Creditors use this solvency ratio formula to determine the total debts owed by a company.
How to calculate the solvency ratio?
Analysts use several solvency ratios to determine if a business is of high risk or profitable for investors. The formulas have been mentioned in the previous section. The various variables can be extracted from an income statement or balance sheet to evaluate the solvency ratio and study the financial health of a company.
Let us take an example of two companies operating in the same industry which is wholesale grocery. Based on the current financial information, we will estimate which one has a better solvency ratio.
|Short Term Liabilities
|Long Term Liabilities
DE = Total Debt / Total Shareholder's Equity
Shareholder’s Equity = Total Assets – Total Liabilities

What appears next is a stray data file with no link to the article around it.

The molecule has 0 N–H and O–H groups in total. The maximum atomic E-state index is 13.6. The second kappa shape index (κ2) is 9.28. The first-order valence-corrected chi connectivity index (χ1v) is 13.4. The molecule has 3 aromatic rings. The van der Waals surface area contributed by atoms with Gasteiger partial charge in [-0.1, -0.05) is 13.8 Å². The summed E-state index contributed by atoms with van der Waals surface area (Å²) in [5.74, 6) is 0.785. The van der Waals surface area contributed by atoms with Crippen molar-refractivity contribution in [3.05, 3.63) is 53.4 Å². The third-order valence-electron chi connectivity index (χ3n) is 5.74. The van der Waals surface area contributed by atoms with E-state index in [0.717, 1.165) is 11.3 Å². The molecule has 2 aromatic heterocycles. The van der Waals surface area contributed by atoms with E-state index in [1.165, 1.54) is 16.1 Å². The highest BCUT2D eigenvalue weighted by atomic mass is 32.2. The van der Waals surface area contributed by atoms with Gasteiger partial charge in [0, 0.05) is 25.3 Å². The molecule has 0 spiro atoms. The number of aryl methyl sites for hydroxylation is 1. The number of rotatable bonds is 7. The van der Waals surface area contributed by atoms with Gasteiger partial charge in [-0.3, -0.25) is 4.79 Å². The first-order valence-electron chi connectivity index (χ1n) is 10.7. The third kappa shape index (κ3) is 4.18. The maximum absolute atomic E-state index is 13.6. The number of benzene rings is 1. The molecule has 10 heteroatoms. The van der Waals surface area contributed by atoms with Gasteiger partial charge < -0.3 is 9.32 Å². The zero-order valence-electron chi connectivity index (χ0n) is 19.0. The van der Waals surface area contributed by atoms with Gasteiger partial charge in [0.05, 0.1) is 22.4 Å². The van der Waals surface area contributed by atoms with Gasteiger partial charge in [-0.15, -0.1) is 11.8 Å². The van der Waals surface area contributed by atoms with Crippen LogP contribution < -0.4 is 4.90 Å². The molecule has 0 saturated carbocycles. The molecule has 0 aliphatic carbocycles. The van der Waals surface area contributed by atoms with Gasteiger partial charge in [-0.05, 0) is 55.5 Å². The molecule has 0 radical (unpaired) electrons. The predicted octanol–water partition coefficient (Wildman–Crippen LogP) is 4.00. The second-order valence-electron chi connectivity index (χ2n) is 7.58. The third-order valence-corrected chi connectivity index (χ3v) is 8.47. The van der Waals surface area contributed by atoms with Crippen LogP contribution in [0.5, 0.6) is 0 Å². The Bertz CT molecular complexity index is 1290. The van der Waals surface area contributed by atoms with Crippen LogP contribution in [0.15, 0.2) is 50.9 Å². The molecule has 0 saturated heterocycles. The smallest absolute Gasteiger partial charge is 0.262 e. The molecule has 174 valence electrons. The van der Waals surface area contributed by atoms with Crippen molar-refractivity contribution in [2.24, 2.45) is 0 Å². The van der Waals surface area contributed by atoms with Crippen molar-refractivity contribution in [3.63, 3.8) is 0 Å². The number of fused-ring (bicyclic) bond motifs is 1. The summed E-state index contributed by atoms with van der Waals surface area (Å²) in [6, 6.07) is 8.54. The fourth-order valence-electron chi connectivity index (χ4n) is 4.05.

For Company Alpha,
DE = 1,86,801 / 5,41,450 = 0.345
For Company Beta,
DE = 2,70,729 / 3,57,526 = 0.75
With the D/E ratio of Alpha being 0.345 it implies that the company is using $0.345 in debt for every $1 of equity. The industrial average for the sector is around 1.5. Both the companies taken in the example have higher ratios than the industry average thereby indicating that both are risky.
How do solvency ratios work?
A low solvency ratio raises a red flag for analysts. If multiple solvency ratios point to low solvency that it indicates that there is a major issue. A company struggling with solvency in a good economic environment indicates that it is unlikely to fare well in the future.
A low solvency ratio indicates business owners that it should put an effort into reducing the debt, increasing its assets, or work on both. Potential investors can learn that there are serious problems ahead and the stock price could plunge in the future. Traders can take a low solvency ratio as a sign to short the stock.